This guide was written by a team of five people, including AG editorial staff. Our core team benefitted from the support of a broader network of helpers and an even broader network of consultants. We sought insight from friends, family, neighbors, organizers, librarians, lawyers, loiterers, professors, policymakers, wonks, wingnuts, polemicists, small business owners, and the many people who contacted us unprompted to give us a piece of their mind.

Though this guide rests on the broad shoulders of our main election guide, it also includes additional research and updates on events that have occured in the intervening days. We pored over national media, local media (mostly the Lens), and social media. We watched virtual forums. We received curious push-polls. Our research included but was not limited to public records, campaign finance reports, court filings, and meeting minutes. And for this guide, more than ever before, we looked to the foundational literature forged in and born from resistance movements past. Because while the news cycle seems relentless, with novel viruses and crises appearing by the hour, nothing about how these events are being produced is new. Those who have come before us have faced hardship as vicious (and crueler still) as what we face today. Some survived, some were silenced, some perished. Many wrote. We encourage you to utilize our local library system to explore the vast body of literature of which our mentions represent only a small part.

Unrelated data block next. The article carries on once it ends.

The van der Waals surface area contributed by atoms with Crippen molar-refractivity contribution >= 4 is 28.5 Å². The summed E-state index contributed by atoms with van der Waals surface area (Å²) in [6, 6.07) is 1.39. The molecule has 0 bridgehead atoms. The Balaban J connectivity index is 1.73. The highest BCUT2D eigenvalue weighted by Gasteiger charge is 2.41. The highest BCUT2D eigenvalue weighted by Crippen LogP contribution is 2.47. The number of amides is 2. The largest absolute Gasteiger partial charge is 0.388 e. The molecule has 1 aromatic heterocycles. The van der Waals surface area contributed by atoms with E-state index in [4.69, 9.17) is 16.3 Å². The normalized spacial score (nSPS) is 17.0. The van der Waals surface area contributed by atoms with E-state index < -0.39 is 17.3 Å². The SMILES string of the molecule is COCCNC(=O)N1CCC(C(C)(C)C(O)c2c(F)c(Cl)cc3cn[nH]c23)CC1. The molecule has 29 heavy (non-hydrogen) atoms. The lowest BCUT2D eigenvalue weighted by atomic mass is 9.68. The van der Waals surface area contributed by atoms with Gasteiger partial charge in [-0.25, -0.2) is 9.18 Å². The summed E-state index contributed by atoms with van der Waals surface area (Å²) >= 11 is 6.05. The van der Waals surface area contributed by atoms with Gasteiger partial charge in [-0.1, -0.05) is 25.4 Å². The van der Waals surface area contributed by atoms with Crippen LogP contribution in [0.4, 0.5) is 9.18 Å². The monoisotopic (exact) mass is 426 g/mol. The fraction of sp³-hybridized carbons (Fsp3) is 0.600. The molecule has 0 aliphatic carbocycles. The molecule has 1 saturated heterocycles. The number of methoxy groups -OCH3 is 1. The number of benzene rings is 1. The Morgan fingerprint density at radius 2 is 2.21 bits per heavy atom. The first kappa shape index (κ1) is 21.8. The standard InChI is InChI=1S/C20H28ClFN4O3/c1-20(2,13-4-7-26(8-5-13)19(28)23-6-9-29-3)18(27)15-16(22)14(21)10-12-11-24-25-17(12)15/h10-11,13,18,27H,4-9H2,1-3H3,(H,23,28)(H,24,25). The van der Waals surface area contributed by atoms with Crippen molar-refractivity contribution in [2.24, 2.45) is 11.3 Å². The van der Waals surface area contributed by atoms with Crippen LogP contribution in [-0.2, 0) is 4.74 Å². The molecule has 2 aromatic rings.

This voter education guide was not produced by a political party or organization—in fact many of us have little faith in electoralism. We are invested in creating this document as a way to dissect and map power. We used these values to guide us: